Is insulin suspension all that it is cracked up to be?

I am vacillating between the Omnipod and Medtronic with insulin suspension (640G I believe.) No tubing with the Omnipod is super attractive, as well as the integrated CGM and insulin suspension capability with the Medtronic.

I run low at night and currently use the Dexcom CGM with multiple injections to manage my T1D which I have had for 40 years. My last A1c was 7.3. My sleep is often compromised due to night time lows, so insulin suspension, in my mind would greatly improve the quality of my sleep. Provided that the integrated CGM with the Medtronics is accurate, I am leaning toward the Medtronic despite the nuisance of tubing. However, I am very concerned with the abundance of online customer feedback regarding the inaccuracy of the integrated CGM and sensor failure rate.

Additionally my diabetes nurse practitioner is advising that insulin suspension is not intended to work seamlessly without me being notified of the lows (alarms which I despise), and in actuality I would still need to wake up and treat the low with carbs.

I really want to hear people’s opinions about if insulin suspension is all that it is cracked up to be? Is it a “concept” Medtronic uses to market and sell pumps with little real life benefit (fluff if you will), or is it legit with true everyday benefits? Have people had their insulin suspended without knowing about it which is how I would like it to work. Much appreciation for helping me whack through the pump weeds to figure out what is real verses marketing.

OmniPod is the only pump I’ve used BUT I want to tell you that you CAN suspend insulin delivery from 1/2 hour to 2 hours in 1/2 hour increments. I absolutely love this feature! Many times while shopping I know I’m falling and will suspend insulin flow. When I get to a restaurant I will Resume Delivery. It’s that simple!

Hi @JenHope,

I currently have medtronic’s most current US model- the 640G with Threshold Suspend and the Enlite Sensor.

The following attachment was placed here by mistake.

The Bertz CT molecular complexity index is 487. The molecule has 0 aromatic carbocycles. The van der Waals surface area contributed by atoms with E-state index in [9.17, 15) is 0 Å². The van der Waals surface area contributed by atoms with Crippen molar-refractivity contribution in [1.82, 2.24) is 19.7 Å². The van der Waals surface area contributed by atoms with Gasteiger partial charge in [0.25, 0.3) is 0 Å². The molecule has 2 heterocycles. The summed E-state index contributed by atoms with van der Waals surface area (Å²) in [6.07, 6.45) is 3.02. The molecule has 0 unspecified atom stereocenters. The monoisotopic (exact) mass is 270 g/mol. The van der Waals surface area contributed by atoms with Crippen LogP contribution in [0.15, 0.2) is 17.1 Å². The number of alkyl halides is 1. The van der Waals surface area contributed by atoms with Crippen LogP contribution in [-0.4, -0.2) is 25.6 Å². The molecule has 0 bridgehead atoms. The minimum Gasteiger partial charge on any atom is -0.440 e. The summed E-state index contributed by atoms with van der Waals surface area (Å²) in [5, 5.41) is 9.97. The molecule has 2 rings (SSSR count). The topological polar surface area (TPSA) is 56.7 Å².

Now, this is my perspective only. I have had the 640G model with Enlite sensors since Oct 2013, a little over 2.5 years. I have been on a medtronic pump since April 2013.
I love the 640G model, I love the Enlite Sensor model too. Compared to their other sensor model, it rarely hurts when I insert it (which the previous one did immensely) and I find it to be more accurate than the last model. I find very little problems with it. So I wear mine for the recommended a little over 6 days and within those days there is maybe a 2 at the most moments where it is inaccurate, if that. Most of the time, its pretty spot on. Spot on meaning, I’m within the 10 points of the reading if not dead on with the reading.

The deal with Threshold Suspend- Its great if you know how to use it and you want to use it. So lets say you set your low BG alarm to 60. 60 hits and the alarm will go off (I don’t use predictive alert alarms, too annoying) for threshold suspend, clear it, then the screen will pop up a choice- suspend or resume basal. If you are asleep and you don’t hear the alarm, it will automatically suspend for you. Then, I cannot remember how long maybe a couple minutes or so the threshold suspend alarm goes off again. it wants you to check your blood sugar from correcting or just check your blood sugar.
Now, the only issue I have with it is at night. Most of the time, I sleep through the alarms and it will suspend automatically. Then I wake up with a high BG. Other than that, it works great during the day.
I usually suspend until I can treat, treat then check BG and resume basal.
You can always shut off the threshold suspend, I just checked and you can for sure.
The threshold suspend feature has saved me from using my glucogon a couple of times. It doesn’t automatically shut off though.

Let me know if you have any other questions about it.
Best wishes on your choice.

so i have, the OmniPod, & yes i can, suspend insulin delivery, from 1/2 hour to 2 hours in 1/2 hour, increments.